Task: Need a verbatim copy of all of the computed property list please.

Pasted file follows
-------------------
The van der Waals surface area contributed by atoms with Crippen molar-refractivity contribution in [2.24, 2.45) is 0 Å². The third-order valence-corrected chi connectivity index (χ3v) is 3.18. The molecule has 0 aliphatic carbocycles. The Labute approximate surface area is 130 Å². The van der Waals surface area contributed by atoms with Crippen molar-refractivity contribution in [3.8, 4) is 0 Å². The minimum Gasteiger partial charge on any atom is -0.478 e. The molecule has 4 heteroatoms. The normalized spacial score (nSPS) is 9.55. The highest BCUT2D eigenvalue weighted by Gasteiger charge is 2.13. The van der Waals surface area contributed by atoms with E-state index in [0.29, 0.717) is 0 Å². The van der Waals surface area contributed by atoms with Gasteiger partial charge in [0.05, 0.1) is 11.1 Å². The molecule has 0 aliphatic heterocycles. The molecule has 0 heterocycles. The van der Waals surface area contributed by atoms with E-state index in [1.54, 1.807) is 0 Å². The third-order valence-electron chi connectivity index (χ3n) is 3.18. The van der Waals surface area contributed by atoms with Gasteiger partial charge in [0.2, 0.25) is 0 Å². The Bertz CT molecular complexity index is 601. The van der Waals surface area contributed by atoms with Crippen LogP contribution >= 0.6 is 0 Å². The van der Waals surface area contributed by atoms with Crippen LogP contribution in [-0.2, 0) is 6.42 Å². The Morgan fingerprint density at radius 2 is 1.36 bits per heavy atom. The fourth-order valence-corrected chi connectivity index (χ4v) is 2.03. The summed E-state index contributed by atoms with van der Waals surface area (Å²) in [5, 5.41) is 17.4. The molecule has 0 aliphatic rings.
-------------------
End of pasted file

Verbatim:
The van der Waals surface area contributed by atoms with Crippen molar-refractivity contribution in [2.24, 2.45) is 0 Å². The third-order valence-corrected chi connectivity index (χ3v) is 3.18. The molecule has 0 aliphatic carbocycles. The Labute approximate surface area is 130 Å². The van der Waals surface area contributed by atoms with Crippen molar-refractivity contribution in [3.8, 4) is 0 Å². The minimum Gasteiger partial charge on any atom is -0.478 e. The molecule has 4 heteroatoms. The normalized spacial score (nSPS) is 9.55. The highest BCUT2D eigenvalue weighted by Gasteiger charge is 2.13. The van der Waals surface area contributed by atoms with E-state index in [0.29, 0.717) is 0 Å². The van der Waals surface area contributed by atoms with Gasteiger partial charge in [0.05, 0.1) is 11.1 Å². The molecule has 0 aliphatic heterocycles. The molecule has 0 heterocycles. The van der Waals surface area contributed by atoms with E-state index in [1.54, 1.807) is 0 Å². The third-order valence-electron chi connectivity index (χ3n) is 3.18. The van der Waals surface area contributed by atoms with Gasteiger partial charge in [0.2, 0.25) is 0 Å². The Bertz CT molecular complexity index is 601. The van der Waals surface area contributed by atoms with Crippen LogP contribution >= 0.6 is 0 Å². The van der Waals surface area contributed by atoms with Crippen LogP contribution in [-0.2, 0) is 6.42 Å². The Morgan fingerprint density at radius 2 is 1.36 bits per heavy atom. The fourth-order valence-corrected chi connectivity index (χ4v) is 2.03. The summed E-state index contributed by atoms with van der Waals surface area (Å²) in [5, 5.41) is 17.4. The molecule has 0 aliphatic rings.